This event has SOLD OUT but there is a waiting list in operation in the event someone cancels at the last minute:
Hacks/Hackers Scotland launches on the 11th of October in Glasgow with a series of short talks and drinks reception. There will be an opportunity to network with journalists, technologists and academics working at the intersection between technology and journalism.
Our first Hacks/Hackers Scotland event offers a provocation: What are the factors that stifle innovation in data journalism in Scotland? And how can we, as a community of hacks and hackers, address them?
In a fragile and fractured public sphere, tapping into ‘big data’ offers the potential for journalism to withstand the deluge of misinformation by uncovering truths about the world. Globally, newsrooms have started embracing data journalism, bridging the worlds of journalism and technology. With a growing interest and expertise in data journalism, computational and data literacy among journalists becomes crucial to their practice as more and more journalists manipulate data and delve into databases to uncover stories. In many legacy UK newsrooms, data journalism has become an area of strategic investment, and the distinction between hacks and hackers has disappeared altogether, with blurred lines between computational analysis, coding and writing.
Where does Scotland sit in this wider trend?
A rare study of data journalism in the devolved nations of the UK found that:
"Paradoxically, with a public sphere avid for local content and saturated with national and regional titles, it is the Scottish press that fails to recognise the ability of data journalism to generate exclusives from local data that could provide a competitive advantage, better serve a national news agenda and reinforce a distinctive local identity" (Borges-Rey, 2017).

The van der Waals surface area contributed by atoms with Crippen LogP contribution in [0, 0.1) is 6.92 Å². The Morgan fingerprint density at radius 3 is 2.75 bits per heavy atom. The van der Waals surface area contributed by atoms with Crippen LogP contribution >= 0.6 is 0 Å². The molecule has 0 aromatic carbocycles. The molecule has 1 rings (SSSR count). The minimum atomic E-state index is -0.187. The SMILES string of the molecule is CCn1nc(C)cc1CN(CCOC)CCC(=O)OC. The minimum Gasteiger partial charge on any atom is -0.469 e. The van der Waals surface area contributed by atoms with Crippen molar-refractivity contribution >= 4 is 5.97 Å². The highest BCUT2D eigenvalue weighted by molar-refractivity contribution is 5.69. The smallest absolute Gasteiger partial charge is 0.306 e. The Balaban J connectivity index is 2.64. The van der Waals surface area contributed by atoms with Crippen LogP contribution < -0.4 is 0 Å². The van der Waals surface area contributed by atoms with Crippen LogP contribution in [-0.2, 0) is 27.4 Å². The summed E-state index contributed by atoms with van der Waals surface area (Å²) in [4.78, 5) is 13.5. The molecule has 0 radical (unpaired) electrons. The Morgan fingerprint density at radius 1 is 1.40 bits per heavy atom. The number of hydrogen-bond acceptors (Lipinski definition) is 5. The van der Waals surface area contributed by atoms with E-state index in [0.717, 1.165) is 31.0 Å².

Despite media organisations’ fledgling interest and investment in data journalism, Borges-Rey found that it remains largely on the fringes of journalism practice in Scotland, with legacy news outlets (e.g. BBC Scotland) relying on freelancers or centralised operations (e.g. Trinity Mirror Regionals), and smaller local news organisations being constrained by financial pressures and “incapable of affording a practice that could have remarkable hyperlocal potential”.
Dr Eddy Borges-Rey (University of Stirling, Life in Data)
6pm (for 6.30pm): welcome, drinks[masked]pm: Introduction to Hacks/Hackers Scotland + get involved[masked]pm: What is data journalism's place in Scotland?[masked]pm: Networking and next steps
9pm: Pub (tbc)
This is an open event and we invite everyone interested in the future of journalism in Scotland to join us. The intention is to organise regular meetups and events across Scotland. This will include show-and-tells, bespoke workshops, hackathons and talks.